Shortcuts / 07 April 2022
The Solomon Islands and China
The Solomon Islands is poised to sign a controversial security deal that would increase China’s military presence in our region, aka within 2,000kms of Australia. So in this Squiz Shortcut, we’ll take you through a brief history of our Pacific Island neighbour, the recent civil unrest in the Solomons, and how China fits into it all.
Take me through the basics…
The Solomon Islands is an archipelago made up of more than 1,000 islands broken up into 9 main island groups. The capital Honiara is located on the largest island, Guadalcanal. It’s situated in the southwest Pacific Ocean – think northeast of Queensland.
What about the people?
The country has a population of about 720,000 people. About 95% of the community is Melanesian, but there are also Polynesian, Micronesian, European and Chinese ethnic communities as well.
How did it become known as the Solomon Islands?
In 1568, Spanish explorer Alvaro de Mendana visited the region in search of gold and other minerals. He was the person who named them after the bible story about King Solomon’s fabled gold mines.
Did he find any?
He didn’t, actually… There’s a fair bit of gold in the Solomons, but that wasn’t found until many years later.
Did any other Europeans come to visit after that?
Yes, but it was a while after De Mendana’s time. The Germans had a foothold there for a while but by 1899, the British took control.
What was life like for locals under British rule?
It wasn’t a particularly pleasant experience for many… Young, fit men were forced to work on plantations or sent to Australia for manual labour. And by the 1920s and 30s, the ethnic makeup of the country was changing as many Chinese came to settle.
Then came WWII… Didn’t the Solomons play a big part in that?
Someone remembers their high school history… The outbreak of World War II in the Pacific was a very important time for the Solomons. Immediately following the Japanese attack on America at Pearl Harbour in 1941, it advanced into the southwestern Pacific and into the Solomons with little Allied resistance.
Which was a big concern for Oz…
That’s right. The Japanese presence threatened to cut communications and shipping between Australia and the US – which could isolate and expose Australia to a Japanese invasion.
So what did the Allies do?
The Americans chose the Solomons main island of Guadalcanal as its first big counterattack against the Japanese. That was in August 1942, and over the next 6 months, there were fierce battles on land and sea.
And the Allies won?
Yep – the victory was one of the main turning points of the war and marked the beginning of the end of Japan’s presence in the southwestern Pacific.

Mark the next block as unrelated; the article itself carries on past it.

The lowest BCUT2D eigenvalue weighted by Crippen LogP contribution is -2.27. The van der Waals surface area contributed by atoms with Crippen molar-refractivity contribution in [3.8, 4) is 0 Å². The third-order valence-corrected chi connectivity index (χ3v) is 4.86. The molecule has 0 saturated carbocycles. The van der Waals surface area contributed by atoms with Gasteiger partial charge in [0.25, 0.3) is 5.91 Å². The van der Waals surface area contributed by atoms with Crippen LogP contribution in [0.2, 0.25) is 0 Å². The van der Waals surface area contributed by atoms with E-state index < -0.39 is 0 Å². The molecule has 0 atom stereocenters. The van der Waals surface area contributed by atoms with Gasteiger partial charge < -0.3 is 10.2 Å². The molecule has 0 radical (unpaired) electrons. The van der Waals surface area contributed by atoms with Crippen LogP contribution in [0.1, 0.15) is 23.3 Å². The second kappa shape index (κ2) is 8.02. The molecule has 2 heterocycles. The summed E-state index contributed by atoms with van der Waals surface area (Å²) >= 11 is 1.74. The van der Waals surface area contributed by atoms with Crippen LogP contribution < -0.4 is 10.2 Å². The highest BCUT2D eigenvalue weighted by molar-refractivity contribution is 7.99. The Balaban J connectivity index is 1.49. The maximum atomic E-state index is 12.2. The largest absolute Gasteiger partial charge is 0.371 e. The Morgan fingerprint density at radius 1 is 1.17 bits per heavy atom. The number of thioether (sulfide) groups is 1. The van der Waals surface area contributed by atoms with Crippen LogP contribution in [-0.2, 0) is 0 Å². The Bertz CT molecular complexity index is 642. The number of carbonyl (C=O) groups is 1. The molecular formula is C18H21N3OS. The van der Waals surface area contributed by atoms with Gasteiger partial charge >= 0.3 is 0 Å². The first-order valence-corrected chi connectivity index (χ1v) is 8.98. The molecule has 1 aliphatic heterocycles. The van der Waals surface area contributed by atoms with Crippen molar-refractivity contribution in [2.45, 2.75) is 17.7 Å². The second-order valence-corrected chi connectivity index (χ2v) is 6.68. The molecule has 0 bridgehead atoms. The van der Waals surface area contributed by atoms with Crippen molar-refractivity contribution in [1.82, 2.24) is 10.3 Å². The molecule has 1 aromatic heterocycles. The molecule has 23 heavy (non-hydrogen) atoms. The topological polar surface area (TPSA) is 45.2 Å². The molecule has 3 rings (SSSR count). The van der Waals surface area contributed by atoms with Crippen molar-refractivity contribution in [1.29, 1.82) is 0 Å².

What happened in the Solomons after the war?
A nationalist movement sprung up and the country became independent of colonial rule in 1978. But it wasn’t smooth sailing, and over the following decades, there were violent clashes between the different ethnic groups who were vying for power.
What was that about?
Essentially, the Guales – the people from the main island of Guadalcanal – resented the influence of settlers from other islands and their occupation of undeveloped land in and around the capital Honiara. The settlers – mostly from the most populous state Malaita – were drawn to the capital by comparatively greater economic opportunities. But things reached a boiling point in December 1998.
Talk me through it…
In the period in the late 1990s known as ‘the Tensions’, Guale militants began a campaign of intimidation and violence toward the settlers. It’s estimated that 200 people were killed, hundreds more were beaten and tortured, and up to 20,000 settlers were forced out of Honiara and back to Malaita. At the same time, the settlers formed their own militia unit called the Malaita Eagles Force.
How did the government deal with that?
It struggled to keep the peace between the 2 groups, and things got so bad that it turned to Australia and New Zealand for help.
Nope – we weren’t keen on getting involved in a “domestic dispute”. And in the following years, the violence escalated in the Solomons.
A key moment was when PM Batholomew Ulufa’alu was kidnapped by the Malaitans – they felt that he wasn’t doing enough to protect them. He had to resign to secure his release, and the then opposition leader – and current PM – Manasseh Sogavare, was elevated to power.
Did the situation improve after that?
Things were slightly better until widespread civil unrest broke out again in 2002. But this time when the Solomons asked for our help, we said yes.
What did we do?
The RAMSI mission – or the Regional Assistance Mission to the Solomon Islands – was created in July 2003. It was led by Oz and New Zealand and was set up through the Pacific Islands Forum. It saw soldiers, police and other civilian workers from across the Pacific come to the Solomons to build a 2,000-strong permanent force.
How many Aussies were deployed there?
Over the 10 years of the mission, 7,270 Aussie troops were deployed to the Solomons, as well as 1,700 police. Two Aussies died there, and more than 30 of our police were injured.
Why was Oz so invested in the Solomons?
Then-PM John Howard believed that a failed Solomon Islands would pose a significant risk for the whole region as it could become a safe haven for transnational criminals and terrorists. Remember, this was not long after the 9/11 terror attacks.